No school wants to be faced with accusations of systemic failures made by management and leadership around safeguarding.
Ellis Whittam supports more than 400 schools and education providers with their Employment Law, HR and Health & Safety challenges, so we know exactly what schools should do in order to keep on top of their safeguarding duties.
Exclusive Bonus:Health & Safety Health Check | Is your school 100 % compliant? | Find out here How at risk is my school?
Here are our top 10 tips:
1 Make sure your school has clear and robust policies and procedures in place, including a child protection policy and a code of conduct.
2 All staff should be familiar with the role of the Designated Safeguarding Lead (DSL) and how they can support them in their safeguarding issues.
3 Employees should receive frequent training and regular updates on this subject.
4 It is important that everyone shares the burden of the responsibilities – all staff must be aware that the safeguarding of children’s well-being is extremely important and is part of their professional duties.
5 Any allegations that may indicate that a member of staff poses a risk of harm to a child if they continue to work in a regular or close contact with children must be taken seriously and dealt with without any unnecessary delay.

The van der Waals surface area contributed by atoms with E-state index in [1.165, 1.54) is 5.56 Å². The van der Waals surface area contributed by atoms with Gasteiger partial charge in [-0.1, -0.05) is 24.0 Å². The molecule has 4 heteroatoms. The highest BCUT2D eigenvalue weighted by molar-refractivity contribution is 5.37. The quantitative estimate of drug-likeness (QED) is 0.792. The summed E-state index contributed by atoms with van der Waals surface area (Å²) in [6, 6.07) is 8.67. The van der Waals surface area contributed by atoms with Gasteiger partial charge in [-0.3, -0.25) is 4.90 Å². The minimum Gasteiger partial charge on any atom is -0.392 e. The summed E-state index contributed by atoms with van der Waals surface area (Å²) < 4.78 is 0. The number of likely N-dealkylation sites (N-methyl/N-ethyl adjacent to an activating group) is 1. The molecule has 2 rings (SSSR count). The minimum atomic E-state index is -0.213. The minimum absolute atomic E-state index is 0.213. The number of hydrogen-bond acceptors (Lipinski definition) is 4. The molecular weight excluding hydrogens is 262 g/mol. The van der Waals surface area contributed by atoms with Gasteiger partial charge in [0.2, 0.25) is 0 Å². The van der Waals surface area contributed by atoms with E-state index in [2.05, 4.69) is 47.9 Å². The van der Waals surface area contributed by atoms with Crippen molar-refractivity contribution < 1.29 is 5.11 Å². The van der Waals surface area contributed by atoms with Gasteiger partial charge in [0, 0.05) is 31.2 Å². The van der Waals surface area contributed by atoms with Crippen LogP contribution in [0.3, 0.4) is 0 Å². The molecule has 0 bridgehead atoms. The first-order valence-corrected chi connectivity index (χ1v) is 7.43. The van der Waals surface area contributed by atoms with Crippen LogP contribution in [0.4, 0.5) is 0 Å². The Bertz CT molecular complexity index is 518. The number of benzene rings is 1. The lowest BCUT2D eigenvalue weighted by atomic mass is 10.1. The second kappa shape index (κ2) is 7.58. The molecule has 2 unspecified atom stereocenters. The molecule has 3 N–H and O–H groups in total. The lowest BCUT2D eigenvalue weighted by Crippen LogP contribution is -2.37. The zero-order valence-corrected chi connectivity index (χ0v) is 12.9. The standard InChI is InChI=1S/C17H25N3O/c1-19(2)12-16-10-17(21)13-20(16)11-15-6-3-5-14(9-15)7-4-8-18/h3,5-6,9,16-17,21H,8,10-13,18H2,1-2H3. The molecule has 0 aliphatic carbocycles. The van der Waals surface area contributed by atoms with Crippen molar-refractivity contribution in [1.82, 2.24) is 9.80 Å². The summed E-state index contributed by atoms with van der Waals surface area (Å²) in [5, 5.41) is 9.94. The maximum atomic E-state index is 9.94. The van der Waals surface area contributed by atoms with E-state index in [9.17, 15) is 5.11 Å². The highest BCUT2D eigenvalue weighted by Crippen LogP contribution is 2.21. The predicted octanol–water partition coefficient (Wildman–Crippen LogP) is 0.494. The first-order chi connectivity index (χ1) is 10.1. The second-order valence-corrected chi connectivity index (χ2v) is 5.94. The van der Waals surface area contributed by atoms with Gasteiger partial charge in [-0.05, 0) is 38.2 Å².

6 If a concern about safeguarding has been raised, it is important you do not conduct an investigation before informing LADO because this may prejudice any subsequent investigations.
7 While an investigation is being carried, every effort must be made to maintain confidentiality against the accused employee. This extends to parents or carers, who should be kept informed of the progress of the case.
8 It may be appropriate to consider suspending the employee until the allegations have been fully investigated. However, great caution needs to be taken here – you should not suspend an employee as a knee-jerk reaction, but after thorough consideration and thought and after an initial investigation has taken place. It is recommended that you take legal advice before taking any action.
9 It is important not to forget that employers have a duty of care to their employees. The accused employee will need to be offered support, for example, you can suggest they seek advice from their trade union or any counselling support service.
10 If it has been found that someone has harmed or poses a risk to a child, you will need to inform the Disclosure and Barring Service.
We always recommend that you take advice from a professional with issues of safeguarding.